The work of Willem Oorebeek (b. 1953, Rotterdam, NL) evolves around the status of the image, its reproduction and circulation. Employing graphical print techniques he reworks images selected from the mass media to de-contextualize their meaning. Oorebeek’s dot-screen-wall (2008), for example, renders a blow-up of the dot as the primary element of mechanical printing. Following the logic of photographic enlargement, these dots are arranged as a wallpaper pattern to frame a blank cinema screen, subjecting cinematic experience to the language of interior decoration.
A further investigation into the destruction of the medium of photography and in particular its structures of representation and classification in regards to industrial culture, can be found in the work of Christopher Williams (b. 1957, Los Angeles, US). Using the process of reproduction as a point of entry, the artist manipulates the conventions of advertising, the superficiality of surface, and ultimately the history of Modernism. Deeply political, historical, and sometimes personal, the photographs are meant to evoke a subtle shift in our perception by questioning the communication mechanisms and aesthetic conventions that influence our understanding of reality.
Lucy Skaer (b. 1975, Cambridge, UK) continues the scrutiny of representation and classification by exploring the abstraction created by high capitalism: the tension between objects, their “exchange value” or associated image on the one hand, and their direct material nature, denuded of their context and meaning on the other. Her films, installations and sculptures present a push and pull between representation and the still recognizable meaning and physical shape of the original subject matter.
By juxtaposing these artistic positions with the collection, the textile items will, along with their social and political historical references, renegotiate their aesthetical and formal qualities. The analogy drawn between the items of the collection and the artists’ works will further provoke thoughts on “abstraction”, “surface”, “materiality” and “classification” in relation to both functionality and autonomy.
An essay by artist and writer Doug Ashford is published for the occasion.
Curators: Krist Gruijthuijsen, director Grazer Kunstverein, and Maxine Kopsa, director Kunstverein, Amsterdam
Tradition is the result of a collaboration between Marres, Centre for Contemporary Culture, Maastricht, Kunstverein, Amsterdam and Grazer Kunstverein, Graz, Austria.
Palais Trauttmansdorff, Burggasse 4, A-8010 Graz
Opening Hours: Wed–Sun 11am–6pm
MEASURES OF SAVING THE WORLD _PART 2
Duration: 8.6.-20.7. & 19.8.-7.9.2013
Participating artists: Anca Benera & Arnold Estefán, Swaantje Güntzel, Markus Jeschaunig, Folke Köbberling & Martin Kaltwasser, Ivan Moudov
Curated by: Margarethe Makovec & Anton Lederer
“In today’s world, economics is separated from, and opposed to, both ecological processes and basic needs”, writes the Indian scientist and thought leader Vandana Shiva. As a fierce critic of industrial monoculture, which evades all democratic participation and control, she is one of those essential voices who call for a radical change in thinking. That is, one that even questions the apparently most fundamental agreements. In contrast, there is the belief in the feasibility of technological solutions for anything and everything, even if these obviously severely compromise our natural foundations of life. So do we go on hoping for a “world machine” or will flowers save humankind in the end?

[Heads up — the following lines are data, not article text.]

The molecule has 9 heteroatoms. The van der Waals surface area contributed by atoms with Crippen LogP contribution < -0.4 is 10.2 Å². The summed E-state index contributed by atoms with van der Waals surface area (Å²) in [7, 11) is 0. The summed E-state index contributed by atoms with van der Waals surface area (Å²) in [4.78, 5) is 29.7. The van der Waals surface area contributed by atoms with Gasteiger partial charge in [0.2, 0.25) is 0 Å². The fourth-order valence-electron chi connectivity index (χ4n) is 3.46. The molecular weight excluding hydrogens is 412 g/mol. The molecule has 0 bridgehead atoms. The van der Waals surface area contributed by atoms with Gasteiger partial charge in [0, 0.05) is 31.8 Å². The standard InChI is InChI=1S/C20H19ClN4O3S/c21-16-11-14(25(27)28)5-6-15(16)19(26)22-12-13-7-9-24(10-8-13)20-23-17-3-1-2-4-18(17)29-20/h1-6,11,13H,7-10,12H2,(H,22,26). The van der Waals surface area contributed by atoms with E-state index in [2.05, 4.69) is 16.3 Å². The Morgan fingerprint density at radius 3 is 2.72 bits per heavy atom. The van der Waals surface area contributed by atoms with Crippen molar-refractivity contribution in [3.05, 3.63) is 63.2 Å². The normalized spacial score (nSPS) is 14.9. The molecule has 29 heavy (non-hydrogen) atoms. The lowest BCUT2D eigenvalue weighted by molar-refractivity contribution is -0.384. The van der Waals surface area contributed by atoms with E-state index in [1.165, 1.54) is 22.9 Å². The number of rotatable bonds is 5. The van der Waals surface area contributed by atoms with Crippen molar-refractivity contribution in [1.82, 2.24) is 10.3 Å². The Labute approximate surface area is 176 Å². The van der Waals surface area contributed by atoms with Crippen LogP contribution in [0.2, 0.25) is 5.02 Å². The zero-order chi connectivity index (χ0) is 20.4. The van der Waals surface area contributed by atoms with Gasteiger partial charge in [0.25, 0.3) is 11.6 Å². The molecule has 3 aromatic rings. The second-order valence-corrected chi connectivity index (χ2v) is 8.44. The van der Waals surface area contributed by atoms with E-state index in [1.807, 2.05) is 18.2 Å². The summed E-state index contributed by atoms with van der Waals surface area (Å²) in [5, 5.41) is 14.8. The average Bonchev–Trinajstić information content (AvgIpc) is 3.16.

< rotor > center for contemporary art
Volksgartenstrasse 6a, 8020 Graz, Austria
Opening hours during exhibitions:
Monday to Friday, 10 a.m. to 6 p.m.
Saturday, 12 p.m. to 4 p.m.
Closed on Sundays and bank holidays
Where the sky is darkest, the stars are brightest
8.6.2013 – 1.9 2013
For many years now, the multifaceted field of documentary photography and its interlinkage with texts, information, stories and history has taken center stage in Sven Johne’s photographic practice. In his works—often based on research on site—he systematically deals with the relationship between what can be experienced and known and what can be shown and communicated about it. In the process, it becomes clear time and again that documentary images are not exclusively an element of the visible but that a fundamental dependence on words and knowledge is inscribed in them—that a shift in the status of the images, an uncertainty with regard to their possibilities of producing meaning is the result.
For his first extensive solo presentation in Austria, the artist combines a selection of works from recent years with new projects which pinpoint this precarious, controversial and increasingly questioned space of “documentality” (Hito Steyerl) of the visual in the world of today. In this respect, the exhibition project focuses on the specific practices and methods in which Sven Johne involves the photographic image in different projects in different places: the claim for reportage, the interest in marginal events, the missing of representation, the gap between text and image—whereby the artist outlines an essential contribution to the current debate circling around the documentary.